I was given this problem the following problem in my exam:

A function continuous on $[a,b]$ attains a minimum value on $[a,b]$.

Note: proof should not involve compact sets or sequences.

Help me with this proof please. Thank you.


1 Answer 1


Using the completeness axiom in Real numbers: For any closed interval in $\mathbb R $ ,there exists a greatest lower bound,
called the infimum,which is equal to the minimum of that set.

Since the function is continuous and the domain is a closed interval, it follows that its range is also a closed interval,So the completeness axiom holds for the Range of that function, i.e. We get a minimum.

See also : https://en.m.wikipedia.org/wiki/Extreme_value_theorem

ADD:To see why the range would be a closed set, Consider $c$ to be a point in the interval $[a,b]$, and assume it is one of the end points of the function's range. Then if the range was not a closed interval,Then $f(c)$ would not be in the range,and thus :$$ \lim_{x\to c} f(x) = f(c) $$ would not hold, Since the function would not be defined on the point $c$, and we would get a contradiction that the function is continuous on the interval $[a,b]$,Therefore it is a closed set.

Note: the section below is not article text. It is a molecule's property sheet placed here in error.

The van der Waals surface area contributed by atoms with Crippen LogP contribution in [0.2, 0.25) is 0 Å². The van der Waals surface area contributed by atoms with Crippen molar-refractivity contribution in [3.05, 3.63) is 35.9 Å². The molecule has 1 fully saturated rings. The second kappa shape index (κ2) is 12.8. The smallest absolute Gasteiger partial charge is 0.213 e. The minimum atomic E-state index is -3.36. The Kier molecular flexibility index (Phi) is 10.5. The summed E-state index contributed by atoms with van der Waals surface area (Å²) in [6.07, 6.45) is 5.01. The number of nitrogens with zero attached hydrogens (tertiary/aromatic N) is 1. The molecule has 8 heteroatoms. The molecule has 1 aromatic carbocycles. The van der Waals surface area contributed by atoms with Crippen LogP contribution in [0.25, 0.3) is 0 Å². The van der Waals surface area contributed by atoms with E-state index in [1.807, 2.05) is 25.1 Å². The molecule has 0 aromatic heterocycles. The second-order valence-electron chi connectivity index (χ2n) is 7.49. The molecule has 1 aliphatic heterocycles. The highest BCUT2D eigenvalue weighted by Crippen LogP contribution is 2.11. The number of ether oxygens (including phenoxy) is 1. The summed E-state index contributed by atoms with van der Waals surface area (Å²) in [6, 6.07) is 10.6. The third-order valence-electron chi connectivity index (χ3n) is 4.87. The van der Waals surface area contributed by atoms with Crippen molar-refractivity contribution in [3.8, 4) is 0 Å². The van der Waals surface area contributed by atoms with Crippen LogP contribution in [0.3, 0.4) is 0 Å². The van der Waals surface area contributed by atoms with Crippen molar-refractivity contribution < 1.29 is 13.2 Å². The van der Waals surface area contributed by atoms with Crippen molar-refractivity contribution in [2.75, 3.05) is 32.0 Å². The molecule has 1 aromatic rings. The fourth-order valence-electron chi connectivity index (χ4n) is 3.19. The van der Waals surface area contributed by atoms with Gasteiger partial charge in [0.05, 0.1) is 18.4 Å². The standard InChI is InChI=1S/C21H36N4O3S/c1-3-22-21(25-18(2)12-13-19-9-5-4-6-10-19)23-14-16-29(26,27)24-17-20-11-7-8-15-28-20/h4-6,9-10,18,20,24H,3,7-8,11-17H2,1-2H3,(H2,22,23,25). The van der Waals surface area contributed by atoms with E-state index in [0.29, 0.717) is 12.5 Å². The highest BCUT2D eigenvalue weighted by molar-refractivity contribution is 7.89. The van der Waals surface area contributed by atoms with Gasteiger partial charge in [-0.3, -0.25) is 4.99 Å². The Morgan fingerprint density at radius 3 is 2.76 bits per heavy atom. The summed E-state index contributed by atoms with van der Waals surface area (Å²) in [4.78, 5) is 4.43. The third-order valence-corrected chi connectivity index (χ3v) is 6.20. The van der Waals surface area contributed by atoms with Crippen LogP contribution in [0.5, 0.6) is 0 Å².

• 2
    $\begingroup$ That is a proof? $\endgroup$
    – socrates
    Nov 28, 2016 at 22:42
  • 1
    $\begingroup$ @socrates leave behind the socratic method.. ;P $\endgroup$
    – user378947
    Nov 28, 2016 at 22:46
  • $\begingroup$ Why wouldn't it be?. It completely follows from the completeness axiom and the defintion of continuity. Although if the function was also said to be differetiable ,you could use the fact the it had to be monotone in a sub interval $[m,n]and then show that a monotone (strictly increasing or decreasing function) attains its extremum at it's end points,m,n and to say that the minumum exists... but that is an overkill and it does follow from the completeness axiom. $\endgroup$ Nov 28, 2016 at 22:48
  • 3
    $\begingroup$ How do you prove that the range is closed without using sequences or passing through compactness? $\endgroup$
    – Del
    Nov 28, 2016 at 22:56
  • $\begingroup$ By using the condition that the function is continuous.see:en.m.wikipedia.org/wiki/Extreme_value_theorem $\endgroup$ Nov 28, 2016 at 23:05

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